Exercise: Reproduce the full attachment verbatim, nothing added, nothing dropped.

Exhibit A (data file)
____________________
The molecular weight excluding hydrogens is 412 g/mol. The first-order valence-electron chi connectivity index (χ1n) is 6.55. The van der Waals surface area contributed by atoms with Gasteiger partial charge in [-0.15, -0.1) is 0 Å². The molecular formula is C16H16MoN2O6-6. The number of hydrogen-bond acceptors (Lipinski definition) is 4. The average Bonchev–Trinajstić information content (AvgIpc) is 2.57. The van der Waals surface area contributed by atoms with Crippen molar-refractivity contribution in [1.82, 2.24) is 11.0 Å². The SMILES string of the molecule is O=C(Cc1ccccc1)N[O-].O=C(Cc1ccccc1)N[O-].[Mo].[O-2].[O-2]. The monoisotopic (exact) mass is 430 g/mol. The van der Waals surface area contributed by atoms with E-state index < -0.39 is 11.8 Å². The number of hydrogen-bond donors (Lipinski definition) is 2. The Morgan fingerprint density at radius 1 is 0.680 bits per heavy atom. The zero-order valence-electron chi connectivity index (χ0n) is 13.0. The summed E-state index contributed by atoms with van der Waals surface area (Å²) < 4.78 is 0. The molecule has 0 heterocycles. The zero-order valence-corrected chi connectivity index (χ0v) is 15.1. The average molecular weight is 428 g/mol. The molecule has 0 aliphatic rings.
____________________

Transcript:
The molecular weight excluding hydrogens is 412 g/mol. The first-order valence-electron chi connectivity index (χ1n) is 6.55. The van der Waals surface area contributed by atoms with Gasteiger partial charge in [-0.15, -0.1) is 0 Å². The molecular formula is C16H16MoN2O6-6. The number of hydrogen-bond acceptors (Lipinski definition) is 4. The average Bonchev–Trinajstić information content (AvgIpc) is 2.57. The van der Waals surface area contributed by atoms with Crippen molar-refractivity contribution in [1.82, 2.24) is 11.0 Å². The SMILES string of the molecule is O=C(Cc1ccccc1)N[O-].O=C(Cc1ccccc1)N[O-].[Mo].[O-2].[O-2]. The monoisotopic (exact) mass is 430 g/mol. The van der Waals surface area contributed by atoms with E-state index < -0.39 is 11.8 Å². The number of hydrogen-bond donors (Lipinski definition) is 2. The Morgan fingerprint density at radius 1 is 0.680 bits per heavy atom. The zero-order valence-electron chi connectivity index (χ0n) is 13.0. The summed E-state index contributed by atoms with van der Waals surface area (Å²) < 4.78 is 0. The molecule has 0 heterocycles. The zero-order valence-corrected chi connectivity index (χ0v) is 15.1. The average molecular weight is 428 g/mol. The molecule has 0 aliphatic rings.